Stack Overflow is a community of 4.7 million programmers, just like you, helping each other.

Join them; it only takes a minute:

Sign up
Join the Stack Overflow community to:
  1. Ask programming questions
  2. Answer and help your peers
  3. Get recognized for your expertise

I have a .NET Webforms site thanks needs to post to my MVC Application which currently sits inside the Webform site as a separate application.

The Webform application need to POST some sensitive values to the MVC Application.

Is there a way to generate a AntiForgeryToken() in my WebForms Application so it can be passed with the form post.

Otherwise does anyone know of any other custom anti forgery code that will allow me to do something similar to the MVC's AntiForgeryValidation.

share|improve this question

Implementing it yourself is not too difficult.

  • Generate a GUID
  • Put it in a hidden field
  • Also put it in Session or Cookie (in the latter case, with some anti-tamper protection)
  • At the start of processing the form compare the field and stored token.

(If you look at the implementation of MVC, there is very little more to it. A few helper methods is all you need.)

share|improve this answer
any codes to show how to do this? – ShekharPankaj Aug 10 '15 at 7:40
@ShekharPankaj See the OWASP .NET Security Cheat Sheet. Make sure you understand it before integrating (i.e. what it protects you from, and more importantly what it doesn't protect you from). – tne Dec 14 '15 at 11:48

This is an old question, but the latest Visual Studio 2012 ASP.NET template for web forms includes anti CSRF code baked into the master page. If you don't have the templates, here's the code it generates:

Protected Sub Page_Init(sender As Object, e As System.EventArgs)

    ' The code below helps to protect against XSRF attacks
    Dim requestCookie As HttpCookie = Request.Cookies(AntiXsrfTokenKey)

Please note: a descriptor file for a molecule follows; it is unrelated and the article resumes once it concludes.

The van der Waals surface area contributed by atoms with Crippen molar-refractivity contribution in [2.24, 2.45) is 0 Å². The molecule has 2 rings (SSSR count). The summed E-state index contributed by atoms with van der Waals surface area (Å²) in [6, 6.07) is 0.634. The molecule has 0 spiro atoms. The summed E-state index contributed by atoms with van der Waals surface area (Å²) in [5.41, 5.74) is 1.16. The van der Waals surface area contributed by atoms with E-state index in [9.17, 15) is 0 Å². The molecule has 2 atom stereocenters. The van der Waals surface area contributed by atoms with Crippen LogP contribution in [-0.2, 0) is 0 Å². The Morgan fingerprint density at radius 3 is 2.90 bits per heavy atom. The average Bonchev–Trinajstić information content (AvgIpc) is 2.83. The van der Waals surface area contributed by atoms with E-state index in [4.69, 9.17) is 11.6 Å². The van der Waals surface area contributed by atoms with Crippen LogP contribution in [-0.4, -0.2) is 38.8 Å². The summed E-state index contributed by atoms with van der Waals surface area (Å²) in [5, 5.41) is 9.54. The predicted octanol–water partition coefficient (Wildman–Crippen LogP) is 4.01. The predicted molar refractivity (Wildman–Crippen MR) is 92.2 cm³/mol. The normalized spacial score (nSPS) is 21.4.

Dim requestCookieGuidValue As Guid
    If ((Not requestCookie Is Nothing) AndAlso Guid.TryParse(requestCookie.Value, requestCookieGuidValue)) Then
        ' Use the Anti-XSRF token from the cookie
        _antiXsrfTokenValue = requestCookie.Value
        Page.ViewStateUserKey = _antiXsrfTokenValue
        ' Generate a new Anti-XSRF token and save to the cookie
        _antiXsrfTokenValue = Guid.NewGuid().ToString("N")
        Page.ViewStateUserKey = _antiXsrfTokenValue

        Dim responseCookie As HttpCookie = New HttpCookie(AntiXsrfTokenKey) With {.HttpOnly = True, .Value = _antiXsrfTokenValue}
        If (FormsAuthentication.RequireSSL And Request.IsSecureConnection) Then
            responseCookie.Secure = True
        End If
    End If

    AddHandler Page.PreLoad, AddressOf master_Page_PreLoad
End Sub

Private Sub master_Page_PreLoad(sender As Object, e As System.EventArgs)

    If (Not IsPostBack) Then
        ' Set Anti-XSRF token
        ViewState(AntiXsrfTokenKey) = Page.ViewStateUserKey
        ViewState(AntiXsrfUserNameKey) = If(Context.User.Identity.Name, String.Empty)
        ' Validate the Anti-XSRF token
        If (Not DirectCast(ViewState(AntiXsrfTokenKey), String) = _antiXsrfTokenValue _
            Or Not DirectCast(ViewState(AntiXsrfUserNameKey), String) = If(Context.User.Identity.Name, String.Empty)) Then
            Throw New InvalidOperationException("Validation of Anti-XSRF token failed.")
        End If
    End If
End Sub
share|improve this answer
Excellent post, but you missed off 3 lines where AntiXsrfTokenKey and AntiXsrfUserNameKey, and _antiXsrfTokenValue is declared. Might be useful to update for some :-) – EvilDr Jul 8 '14 at 13:44
@IanIppolito Will this code validates requests that are direct to handler? Because at that time I think this code wont be executed. – Aishwarya Shiva Sep 10 '14 at 15:06
Hello Sir, i am using VS2013 and .Net FrameWork 4.5 to create my web form app, but my master page does not contain this auto generated code, how do i know if my site is safe from CSRF ? – Nada Naeem Apr 29 '15 at 9:20
Can you provide the C# version of this auto generated code ? – Nada Naeem Apr 29 '15 at 12:09

WebForms has a pretty similar analog in Page.ViewStateUserKey. By setting that to a per-user value (most choose HttpSessionState.SessionId), WebForms will validate the ViewState1 as part of the MAC check.

 overrides OnInit(EventArgs e) {
     ViewStateUserKey = Session.SessionId;

1 There are scenarios where ViewStateUserKey will not help. Mainly, they boil down to doing dangerous things with GET requests (or in Page_Load without checking IsPostback), or disabling ViewStateMAC.

share|improve this answer

You can use reflection to get at the MVC methods used to set the cookie and matching form input used for the MVC validation. That way you can have an MVC action with [AcceptVerbs(HttpVerbs.Post), ValidateAntiForgeryToken] attributes that you can post to from a WebForms generated page.

See this answer:

share|improve this answer

Your Answer


By posting your answer, you agree to the privacy policy and terms of service.

Not the answer you're looking for? Browse other questions tagged or ask your own question.